Description:  Despite much effort to promote carbon-free technologies, the majority of the energy supply through the middle of this century and beyond will stem inevitably from fossil fuels. As a result, combustion technologies, coupled with reactants/products treatment and, cost permitting, carbon capture and sequestration will remain central to energy consumption for several decades. The unit emphasis is on timeless fundamentals, beginning with key concepts of thermodynamics, the principle of conservation of energy, first and second laws. We will discuss traditional fossil-fuel power plants and engines that are currently involved in 85% of energy conversion worldwide. We will conclude with some considerations on energy policy and with the “big picture” on how to tackle future energy needs with a progressive transition to a carbon-free approach..

Bryan Penprase – “Global Warming, Energy, and Earth’s Planetary Environment – bryan.penprase@yale-nus.edu.sg 

Description: From a consideration of light and heat, black body radiation, and simple models of radiative heating and cooling, we will explore how our Earth is slowly warming through the accumulation of Carbon Dioxide and other anthropogenic gasses. The class will discuss why certain molecules are “greenhouse gasses” and how to accurately use computer models to predict what the effects of these gasses will be in the coming decades and centuries. Several case studies in energy generation will be discussed in class, including an examination of nuclear energy (and some of the resulting disasters), solar power (with an experiment with photovoltaics), and other alternative energy sources.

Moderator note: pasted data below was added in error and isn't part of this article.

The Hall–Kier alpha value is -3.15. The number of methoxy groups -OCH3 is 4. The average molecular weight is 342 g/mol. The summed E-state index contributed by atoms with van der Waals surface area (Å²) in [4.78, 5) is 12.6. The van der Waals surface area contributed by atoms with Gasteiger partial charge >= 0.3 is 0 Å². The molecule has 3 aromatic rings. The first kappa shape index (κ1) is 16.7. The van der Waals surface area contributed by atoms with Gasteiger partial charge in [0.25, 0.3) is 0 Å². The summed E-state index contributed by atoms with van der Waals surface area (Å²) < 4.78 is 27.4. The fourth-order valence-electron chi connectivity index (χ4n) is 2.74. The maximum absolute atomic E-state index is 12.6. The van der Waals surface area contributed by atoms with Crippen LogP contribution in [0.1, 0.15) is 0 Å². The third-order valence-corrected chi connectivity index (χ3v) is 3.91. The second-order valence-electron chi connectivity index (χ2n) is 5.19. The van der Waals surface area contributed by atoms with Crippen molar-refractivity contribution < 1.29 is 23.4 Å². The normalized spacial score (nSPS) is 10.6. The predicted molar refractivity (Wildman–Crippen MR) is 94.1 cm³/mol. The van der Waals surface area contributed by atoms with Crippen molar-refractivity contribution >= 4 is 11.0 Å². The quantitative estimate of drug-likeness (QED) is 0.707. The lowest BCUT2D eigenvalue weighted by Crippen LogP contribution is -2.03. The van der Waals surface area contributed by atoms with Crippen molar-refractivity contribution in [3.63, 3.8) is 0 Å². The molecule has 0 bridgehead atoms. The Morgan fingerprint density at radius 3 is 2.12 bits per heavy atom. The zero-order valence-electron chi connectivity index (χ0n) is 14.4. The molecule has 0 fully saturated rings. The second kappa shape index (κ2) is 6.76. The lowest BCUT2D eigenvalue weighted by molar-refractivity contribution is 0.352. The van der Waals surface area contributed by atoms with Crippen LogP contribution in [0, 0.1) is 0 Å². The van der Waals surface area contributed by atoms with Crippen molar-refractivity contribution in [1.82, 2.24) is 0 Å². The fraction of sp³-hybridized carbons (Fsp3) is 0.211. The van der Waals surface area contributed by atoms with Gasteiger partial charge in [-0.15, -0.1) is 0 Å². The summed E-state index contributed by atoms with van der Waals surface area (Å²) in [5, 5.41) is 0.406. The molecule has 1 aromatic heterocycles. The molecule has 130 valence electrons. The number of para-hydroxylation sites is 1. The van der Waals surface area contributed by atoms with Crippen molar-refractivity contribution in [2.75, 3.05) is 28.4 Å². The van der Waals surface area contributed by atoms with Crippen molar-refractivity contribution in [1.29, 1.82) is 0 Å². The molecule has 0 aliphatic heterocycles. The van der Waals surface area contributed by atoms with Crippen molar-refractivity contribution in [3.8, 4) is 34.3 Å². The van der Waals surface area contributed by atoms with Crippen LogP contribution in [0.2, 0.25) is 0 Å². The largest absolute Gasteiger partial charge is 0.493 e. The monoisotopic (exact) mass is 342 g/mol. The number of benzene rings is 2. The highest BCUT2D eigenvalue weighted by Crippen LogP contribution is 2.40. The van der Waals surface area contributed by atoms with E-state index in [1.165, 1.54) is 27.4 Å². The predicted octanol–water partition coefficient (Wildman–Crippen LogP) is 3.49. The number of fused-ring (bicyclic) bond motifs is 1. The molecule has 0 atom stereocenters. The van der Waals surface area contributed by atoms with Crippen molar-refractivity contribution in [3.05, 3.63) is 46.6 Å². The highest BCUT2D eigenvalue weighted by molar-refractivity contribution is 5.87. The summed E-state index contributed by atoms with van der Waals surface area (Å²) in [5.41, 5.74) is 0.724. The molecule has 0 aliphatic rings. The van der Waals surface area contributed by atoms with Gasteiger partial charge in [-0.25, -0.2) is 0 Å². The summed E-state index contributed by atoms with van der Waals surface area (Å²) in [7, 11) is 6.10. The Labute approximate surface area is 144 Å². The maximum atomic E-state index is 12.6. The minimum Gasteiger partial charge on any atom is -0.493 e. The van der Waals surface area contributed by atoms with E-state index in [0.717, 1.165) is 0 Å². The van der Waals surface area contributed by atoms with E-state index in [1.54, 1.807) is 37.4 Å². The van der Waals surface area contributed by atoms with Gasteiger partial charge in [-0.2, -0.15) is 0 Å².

Maurice Cheung – “Networks”maurice.cheung@yale-nus.edu.sg

Description: Everything in the world is interconnected, forming networks at many different scales – not only Facebook and Twitter, but also molecular networks, food webs, ecological networks, transport systems, the World Wide Web and more. This course will introduce you to network thinking and the science of networks, including concepts like graphs, path, hubs, clustering, centrality etc., which will enable you to have a conceptual understanding of the properties of networks, e.g. How do networks grow? What are the consequences of random failures or targeted attacks in networks? Along the way, we will pick up some maths, some biology, and maybe a bit of slime mold intelligence, epidemics, blackouts and Google.